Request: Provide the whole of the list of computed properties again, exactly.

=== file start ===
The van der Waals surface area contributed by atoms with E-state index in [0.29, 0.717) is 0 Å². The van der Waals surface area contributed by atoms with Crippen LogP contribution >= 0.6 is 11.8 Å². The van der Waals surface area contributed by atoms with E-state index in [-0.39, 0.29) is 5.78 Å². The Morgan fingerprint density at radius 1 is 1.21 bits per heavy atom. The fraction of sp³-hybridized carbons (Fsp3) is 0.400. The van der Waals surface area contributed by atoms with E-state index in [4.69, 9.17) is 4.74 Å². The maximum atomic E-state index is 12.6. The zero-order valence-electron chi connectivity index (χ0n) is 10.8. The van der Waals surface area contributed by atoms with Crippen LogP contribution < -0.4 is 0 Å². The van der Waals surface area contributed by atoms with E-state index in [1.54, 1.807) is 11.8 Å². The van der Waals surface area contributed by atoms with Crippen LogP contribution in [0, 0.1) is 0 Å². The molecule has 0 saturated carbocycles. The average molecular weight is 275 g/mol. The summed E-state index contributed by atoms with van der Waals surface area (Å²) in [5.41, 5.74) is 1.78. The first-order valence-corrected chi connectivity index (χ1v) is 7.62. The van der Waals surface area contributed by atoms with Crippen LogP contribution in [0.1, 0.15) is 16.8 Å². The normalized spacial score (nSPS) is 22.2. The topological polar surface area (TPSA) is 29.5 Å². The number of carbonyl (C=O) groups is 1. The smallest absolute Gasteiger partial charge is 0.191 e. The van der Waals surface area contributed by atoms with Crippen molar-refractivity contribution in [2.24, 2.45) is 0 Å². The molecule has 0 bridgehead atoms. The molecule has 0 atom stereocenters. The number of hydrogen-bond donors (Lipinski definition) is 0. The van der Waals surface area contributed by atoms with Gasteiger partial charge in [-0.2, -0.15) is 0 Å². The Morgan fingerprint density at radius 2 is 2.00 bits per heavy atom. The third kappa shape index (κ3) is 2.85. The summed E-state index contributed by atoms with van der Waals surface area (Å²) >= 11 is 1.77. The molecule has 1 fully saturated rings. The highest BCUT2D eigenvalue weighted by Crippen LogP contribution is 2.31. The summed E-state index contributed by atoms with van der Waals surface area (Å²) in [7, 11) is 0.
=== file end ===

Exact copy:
The van der Waals surface area contributed by atoms with E-state index in [0.29, 0.717) is 0 Å². The van der Waals surface area contributed by atoms with Crippen LogP contribution >= 0.6 is 11.8 Å². The van der Waals surface area contributed by atoms with E-state index in [-0.39, 0.29) is 5.78 Å². The Morgan fingerprint density at radius 1 is 1.21 bits per heavy atom. The fraction of sp³-hybridized carbons (Fsp3) is 0.400. The van der Waals surface area contributed by atoms with E-state index in [4.69, 9.17) is 4.74 Å². The maximum atomic E-state index is 12.6. The zero-order valence-electron chi connectivity index (χ0n) is 10.8. The van der Waals surface area contributed by atoms with Crippen LogP contribution < -0.4 is 0 Å². The van der Waals surface area contributed by atoms with E-state index in [1.54, 1.807) is 11.8 Å². The van der Waals surface area contributed by atoms with Crippen LogP contribution in [0, 0.1) is 0 Å². The molecule has 0 saturated carbocycles. The average molecular weight is 275 g/mol. The summed E-state index contributed by atoms with van der Waals surface area (Å²) in [5.41, 5.74) is 1.78. The first-order valence-corrected chi connectivity index (χ1v) is 7.62. The van der Waals surface area contributed by atoms with Crippen LogP contribution in [0.1, 0.15) is 16.8 Å². The normalized spacial score (nSPS) is 22.2. The topological polar surface area (TPSA) is 29.5 Å². The number of carbonyl (C=O) groups is 1. The smallest absolute Gasteiger partial charge is 0.191 e. The van der Waals surface area contributed by atoms with Crippen molar-refractivity contribution in [2.24, 2.45) is 0 Å². The molecule has 0 bridgehead atoms. The molecule has 0 atom stereocenters. The number of hydrogen-bond donors (Lipinski definition) is 0. The van der Waals surface area contributed by atoms with Gasteiger partial charge in [-0.2, -0.15) is 0 Å². The Morgan fingerprint density at radius 2 is 2.00 bits per heavy atom. The third kappa shape index (κ3) is 2.85. The summed E-state index contributed by atoms with van der Waals surface area (Å²) >= 11 is 1.77. The molecule has 1 fully saturated rings. The highest BCUT2D eigenvalue weighted by Crippen LogP contribution is 2.31. The summed E-state index contributed by atoms with van der Waals surface area (Å²) in [7, 11) is 0.